Big Brother reared his ugly head recently as the government announced that they are considering including a controversial bill in next month’s Queen’s Speech. According to ministers, the bill in question would extend the powers of the UK’s security services, allowing them to monitor emails, phone calls, text messages and social media of the public ‘on demand’.

Although Internet Service Providers are obliged to keep records of users’ web access, email and internet phone calls (including sender, time, recipient and geographical locations) for 12 months thanks to an EU law introduced in 2009, they currently do not keep a record of the content of these modes of communication. The proposed new legislation would extend these requirements to social netowrking sites such as Facebook, and online phone services such as Skype as well. This would allow agencies to access information without a warrant before a case is brought to trial, as opposed to retrospectively during court cases.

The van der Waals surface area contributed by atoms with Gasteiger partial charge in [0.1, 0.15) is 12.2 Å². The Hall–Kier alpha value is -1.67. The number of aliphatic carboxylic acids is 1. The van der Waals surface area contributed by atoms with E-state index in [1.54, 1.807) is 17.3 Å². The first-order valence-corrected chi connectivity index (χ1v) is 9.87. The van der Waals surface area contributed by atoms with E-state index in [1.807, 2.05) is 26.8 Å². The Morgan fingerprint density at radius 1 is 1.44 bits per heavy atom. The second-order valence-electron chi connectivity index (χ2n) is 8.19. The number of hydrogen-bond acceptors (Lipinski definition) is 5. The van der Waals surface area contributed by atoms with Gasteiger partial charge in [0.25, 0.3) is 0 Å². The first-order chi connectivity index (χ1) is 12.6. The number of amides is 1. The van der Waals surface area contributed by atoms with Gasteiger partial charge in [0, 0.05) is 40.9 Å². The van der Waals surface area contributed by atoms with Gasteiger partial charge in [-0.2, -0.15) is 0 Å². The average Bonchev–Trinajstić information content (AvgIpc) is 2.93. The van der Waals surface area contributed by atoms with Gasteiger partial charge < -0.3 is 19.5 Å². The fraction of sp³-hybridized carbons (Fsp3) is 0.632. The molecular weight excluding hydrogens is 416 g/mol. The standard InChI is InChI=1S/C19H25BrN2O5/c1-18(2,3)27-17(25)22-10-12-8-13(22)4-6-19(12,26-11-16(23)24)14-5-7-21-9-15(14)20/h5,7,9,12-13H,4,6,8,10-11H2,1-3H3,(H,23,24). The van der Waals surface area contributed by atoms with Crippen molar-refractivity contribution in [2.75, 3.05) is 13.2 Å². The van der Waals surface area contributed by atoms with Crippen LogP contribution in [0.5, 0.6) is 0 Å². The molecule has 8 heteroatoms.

Whilst many ministers have been keen to support the proposals, stressing that they are necessary in order to bring criminals, paedophiles and terrorists to justice, merely bringing existing legislation ‘up to date’ in order to reflect the current trends in communication and imposing consistent safeguards, opinion is still extremely divided and the public sceptical.
Many critics, including Tory MP David Davis have spoken out against the proposed measures, describing them as ‘unnecessary snooping’, and turning the UK into a nation of suspects. The Lib Dems were equally sceptical, as backbenchers signed a letter demanding an open, public debate upon the matter. Perhaps somewhat ironically, the two parties of the Coalition actually heavily objected to similar proposals made by the last Labour government in 2006.

Although public safety is key, critics have noted that should the bill be put into place, it would ‘see Britain adopt the same surveillance policies as China’, thus thoroughly changing the relationship between government and citizens. Essentially people would be guilty until proven innocent, rather than vice versa. There is still much debate surrounding the proposals, however the message is loud and clear: Big Brother is watching and waiting. [Cia Jackson]

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